What Are the Best Questions to Ask before Booking an MRI?
These are just a few of the questions our CDI radiologists want you to ask your doctor when you hear, “You need an MRI.” The quality of the scan and the team that gets you through should be your primary concern, but if you’re not used to getting MRIs, you’ll have other questions too.
How does an MRI work?
A magnetic resonance imaging or MRI machine, is an amazing diagnostic tool which allows radiologists to see detailed images of your organs and tissues in order to diagnose injuries, disease or anything abnormal in the brain, spine, joints, abdomen, pelvic region, breast, blood vessels, heart and other body parts.
MRIs do not use ionizing radiation like X-rays or CT scans. Instead it uses a magnetic field, radio waves and computers to produce cross sectional images of the area being scanned and even produces 3D images, which allow the radiologist to view the area from many different angles. It is a powerful diagnostic tool to see detail, in the body, in a non-invasive way.
What Type of MRI Machine do You Use?
At CDI, you will find our radiologists work very closely with primary care physicians in order to ensure that you are getting the best scan, with the right machine, so you can get an accurate diagnosis. In order to get the best, most accurate images, the radiologist may tell you that the only option would be a traditional MRI. This traditional, tube-shaped machine gets high-quality images, especially when looking at the brain, spinal column or musculoskeletal system or if images of the vascular system are needed.
If claustrophobia is an issue for you, it’s worth asking your doctor or the imaging center if you can have an Open MRI (watch this video of the Open MRI experience). If you have physical limitations or claustrophobia, this is an excellent alternative depending on the radiologist’s recommendation and the images needed. These machines can range from 0.3T to 1.2T strength of magnet. A 1.2T magnet will give much better quality images over a 0.3T.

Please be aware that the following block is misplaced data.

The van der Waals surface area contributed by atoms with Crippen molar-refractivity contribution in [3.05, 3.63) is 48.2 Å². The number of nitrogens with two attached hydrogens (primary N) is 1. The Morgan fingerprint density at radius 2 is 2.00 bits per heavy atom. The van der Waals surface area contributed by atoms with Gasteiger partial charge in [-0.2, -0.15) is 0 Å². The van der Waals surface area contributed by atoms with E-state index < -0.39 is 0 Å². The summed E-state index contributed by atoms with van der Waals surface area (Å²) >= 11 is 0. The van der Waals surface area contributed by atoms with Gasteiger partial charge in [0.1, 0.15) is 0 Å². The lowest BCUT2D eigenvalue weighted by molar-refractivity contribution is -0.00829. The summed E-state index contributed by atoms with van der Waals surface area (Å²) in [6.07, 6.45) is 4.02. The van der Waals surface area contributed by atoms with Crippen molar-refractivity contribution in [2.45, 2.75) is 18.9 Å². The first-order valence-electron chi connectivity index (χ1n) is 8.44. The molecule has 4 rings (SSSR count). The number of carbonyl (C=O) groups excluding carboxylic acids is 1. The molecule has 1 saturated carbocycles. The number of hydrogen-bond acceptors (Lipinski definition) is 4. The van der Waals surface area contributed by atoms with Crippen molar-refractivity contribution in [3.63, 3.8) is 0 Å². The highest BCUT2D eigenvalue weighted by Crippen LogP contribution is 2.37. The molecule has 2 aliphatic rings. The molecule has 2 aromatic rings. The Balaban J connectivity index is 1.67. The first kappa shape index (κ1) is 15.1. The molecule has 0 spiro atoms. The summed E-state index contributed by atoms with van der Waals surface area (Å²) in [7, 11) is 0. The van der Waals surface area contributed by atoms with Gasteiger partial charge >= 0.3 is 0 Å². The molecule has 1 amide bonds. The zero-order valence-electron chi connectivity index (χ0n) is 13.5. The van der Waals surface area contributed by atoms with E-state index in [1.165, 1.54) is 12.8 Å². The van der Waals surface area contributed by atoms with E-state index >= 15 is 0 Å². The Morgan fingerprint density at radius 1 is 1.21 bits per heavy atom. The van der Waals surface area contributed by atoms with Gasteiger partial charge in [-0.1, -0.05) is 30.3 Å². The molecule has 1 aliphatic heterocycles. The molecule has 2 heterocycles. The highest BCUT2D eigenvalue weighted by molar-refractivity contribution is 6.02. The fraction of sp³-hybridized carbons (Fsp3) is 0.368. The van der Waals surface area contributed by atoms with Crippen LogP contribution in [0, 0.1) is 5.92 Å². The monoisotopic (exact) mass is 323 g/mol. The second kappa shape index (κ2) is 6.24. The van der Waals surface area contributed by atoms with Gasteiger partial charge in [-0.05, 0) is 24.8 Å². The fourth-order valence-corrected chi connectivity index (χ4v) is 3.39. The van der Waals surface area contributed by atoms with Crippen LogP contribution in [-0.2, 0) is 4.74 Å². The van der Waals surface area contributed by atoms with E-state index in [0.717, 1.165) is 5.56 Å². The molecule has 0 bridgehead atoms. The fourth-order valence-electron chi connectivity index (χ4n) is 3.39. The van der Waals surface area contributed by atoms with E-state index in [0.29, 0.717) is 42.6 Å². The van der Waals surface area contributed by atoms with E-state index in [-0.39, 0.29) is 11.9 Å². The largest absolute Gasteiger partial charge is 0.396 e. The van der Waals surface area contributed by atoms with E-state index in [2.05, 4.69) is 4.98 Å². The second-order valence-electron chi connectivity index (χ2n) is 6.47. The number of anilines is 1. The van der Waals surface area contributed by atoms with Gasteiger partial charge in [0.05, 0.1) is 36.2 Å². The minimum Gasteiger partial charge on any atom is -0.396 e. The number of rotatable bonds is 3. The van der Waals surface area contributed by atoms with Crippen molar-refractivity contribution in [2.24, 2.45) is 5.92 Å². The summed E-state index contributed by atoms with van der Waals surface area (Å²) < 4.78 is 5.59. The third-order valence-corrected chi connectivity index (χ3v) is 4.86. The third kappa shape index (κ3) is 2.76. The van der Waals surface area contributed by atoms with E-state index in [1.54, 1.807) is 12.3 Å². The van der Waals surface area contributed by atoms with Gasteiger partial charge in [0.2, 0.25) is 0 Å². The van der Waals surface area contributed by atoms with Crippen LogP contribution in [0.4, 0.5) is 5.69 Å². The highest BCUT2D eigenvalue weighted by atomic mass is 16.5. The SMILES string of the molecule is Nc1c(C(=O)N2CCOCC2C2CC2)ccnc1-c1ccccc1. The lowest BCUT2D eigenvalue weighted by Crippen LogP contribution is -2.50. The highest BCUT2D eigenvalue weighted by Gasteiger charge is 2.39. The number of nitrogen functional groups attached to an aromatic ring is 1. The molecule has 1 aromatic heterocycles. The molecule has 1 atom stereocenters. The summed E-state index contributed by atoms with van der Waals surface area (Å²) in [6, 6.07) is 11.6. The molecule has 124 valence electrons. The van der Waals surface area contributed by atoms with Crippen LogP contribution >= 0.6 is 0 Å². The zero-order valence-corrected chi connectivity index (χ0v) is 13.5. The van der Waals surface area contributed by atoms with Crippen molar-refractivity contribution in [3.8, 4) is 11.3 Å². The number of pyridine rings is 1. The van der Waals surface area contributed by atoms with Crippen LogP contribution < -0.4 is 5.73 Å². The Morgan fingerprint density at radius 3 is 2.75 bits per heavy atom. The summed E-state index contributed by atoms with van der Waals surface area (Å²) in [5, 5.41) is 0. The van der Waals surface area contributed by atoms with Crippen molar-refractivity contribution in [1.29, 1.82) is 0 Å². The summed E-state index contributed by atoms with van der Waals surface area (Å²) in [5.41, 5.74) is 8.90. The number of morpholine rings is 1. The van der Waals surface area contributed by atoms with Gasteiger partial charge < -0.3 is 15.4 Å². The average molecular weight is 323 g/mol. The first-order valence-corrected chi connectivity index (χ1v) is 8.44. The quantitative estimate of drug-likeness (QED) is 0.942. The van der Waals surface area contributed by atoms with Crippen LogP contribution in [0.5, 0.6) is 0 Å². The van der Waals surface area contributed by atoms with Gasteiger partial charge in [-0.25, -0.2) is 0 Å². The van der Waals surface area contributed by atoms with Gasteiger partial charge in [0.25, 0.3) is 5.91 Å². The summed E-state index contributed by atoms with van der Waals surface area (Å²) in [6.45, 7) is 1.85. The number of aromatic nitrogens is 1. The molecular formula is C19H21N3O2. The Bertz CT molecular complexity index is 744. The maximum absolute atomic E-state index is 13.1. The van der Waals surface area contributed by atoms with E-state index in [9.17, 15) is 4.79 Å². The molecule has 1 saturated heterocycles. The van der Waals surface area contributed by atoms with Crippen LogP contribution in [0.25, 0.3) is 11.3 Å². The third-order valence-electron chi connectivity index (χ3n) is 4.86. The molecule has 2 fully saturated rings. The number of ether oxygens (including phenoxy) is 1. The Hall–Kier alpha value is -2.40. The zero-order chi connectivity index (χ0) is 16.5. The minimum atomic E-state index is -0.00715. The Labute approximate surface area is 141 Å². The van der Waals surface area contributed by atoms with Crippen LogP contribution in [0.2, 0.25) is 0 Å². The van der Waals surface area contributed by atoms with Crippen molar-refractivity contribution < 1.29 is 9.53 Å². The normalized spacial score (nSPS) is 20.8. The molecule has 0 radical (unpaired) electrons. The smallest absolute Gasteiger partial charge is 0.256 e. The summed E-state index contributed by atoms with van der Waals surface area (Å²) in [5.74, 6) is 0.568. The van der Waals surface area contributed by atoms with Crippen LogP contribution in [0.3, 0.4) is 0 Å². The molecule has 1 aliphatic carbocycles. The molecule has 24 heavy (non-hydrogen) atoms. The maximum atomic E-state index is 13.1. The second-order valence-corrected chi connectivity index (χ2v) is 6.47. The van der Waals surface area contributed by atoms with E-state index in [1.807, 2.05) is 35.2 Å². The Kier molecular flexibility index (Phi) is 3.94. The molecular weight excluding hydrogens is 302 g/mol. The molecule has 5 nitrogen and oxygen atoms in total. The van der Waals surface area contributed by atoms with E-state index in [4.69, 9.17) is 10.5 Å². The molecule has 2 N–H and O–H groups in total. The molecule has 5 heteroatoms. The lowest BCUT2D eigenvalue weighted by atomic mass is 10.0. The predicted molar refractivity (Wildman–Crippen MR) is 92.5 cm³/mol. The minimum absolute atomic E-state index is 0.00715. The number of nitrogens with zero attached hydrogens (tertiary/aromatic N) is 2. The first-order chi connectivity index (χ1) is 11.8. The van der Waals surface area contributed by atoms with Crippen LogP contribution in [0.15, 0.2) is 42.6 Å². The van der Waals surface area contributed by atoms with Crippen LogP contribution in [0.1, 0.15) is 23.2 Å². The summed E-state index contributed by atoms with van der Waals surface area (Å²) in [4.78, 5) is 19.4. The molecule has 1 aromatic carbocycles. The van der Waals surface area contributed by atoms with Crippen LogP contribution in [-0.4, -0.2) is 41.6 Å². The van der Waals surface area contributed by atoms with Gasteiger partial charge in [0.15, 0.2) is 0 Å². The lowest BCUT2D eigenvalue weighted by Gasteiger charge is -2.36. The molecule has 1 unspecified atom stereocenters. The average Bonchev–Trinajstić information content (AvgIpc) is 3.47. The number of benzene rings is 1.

Talk to your doctor, call your imaging center and read more about what type of MRI machine is right for you here.
Is the Radiologist Sub-specialized?
There’s a chance you’ll never meet your radiologist – that’s the person who looks at the images after your scan and interprets them for your doctor. What you should know is that there are different kinds of radiologists. Some are like Swiss Army knives – they do it all. These radiologists look at images from head to toe. At CDI, many of our radiologists are sub-specialized. These doctors read the same part of the body over and over. In other words – they are really good at detecting any abnormalities. We have breast radiologists, neuroradiologists, musculoskeletal radiologists, vascular radiologists – all focused on that particular part of your body. Dr. Kishan Yalavarthi, a neuroradiologist at CDI in St. Louis, explains sub-specialized radiology like this:
“You’re getting people who focus their practice and their experience on that specific area. So when I’m looking at a brain and spine – that’s the majority of what I do on a day-to-day basis.”
To be sub-specialized, a doctor goes through medical school training plus five years of residency. Then they go on to a fellowship to specialize in a small, focused branch of radiology. All that takes a lot of training and at CDI we take pride in knowing that we provide quality care to every individual who walks through our doors. You should expect the same from any imaging provider. Quality care, to us, means staffing highly skilled radiologists who are excited about what they do and care about our patients.
What Happens After my MRI?
We also believe that quality care includes communication with your primary care physician – any time, any day. Our radiologists are here to work with your doctor, ensuring you are getting the best possible MRI image and accurate diagnosis promptly. That means that you can walk out of our office with a disc in your hand of the images from your scan. We also send the images and our radiologist’s interpretation of them to your doctor within two days. And once your doctor gets the images, our expert radiologists work with them to answer questions.
CDI also believes in helping you through the whole process – from booking your appointment to delivering the diagnostic images. We want to answer all your questions and concerns and if something comes up on an image – we are here to support you and help you with your care. Quality care, to us, means staying beside you, answering questions, explaining what’s next, and help you get through your MRI – beginning to end.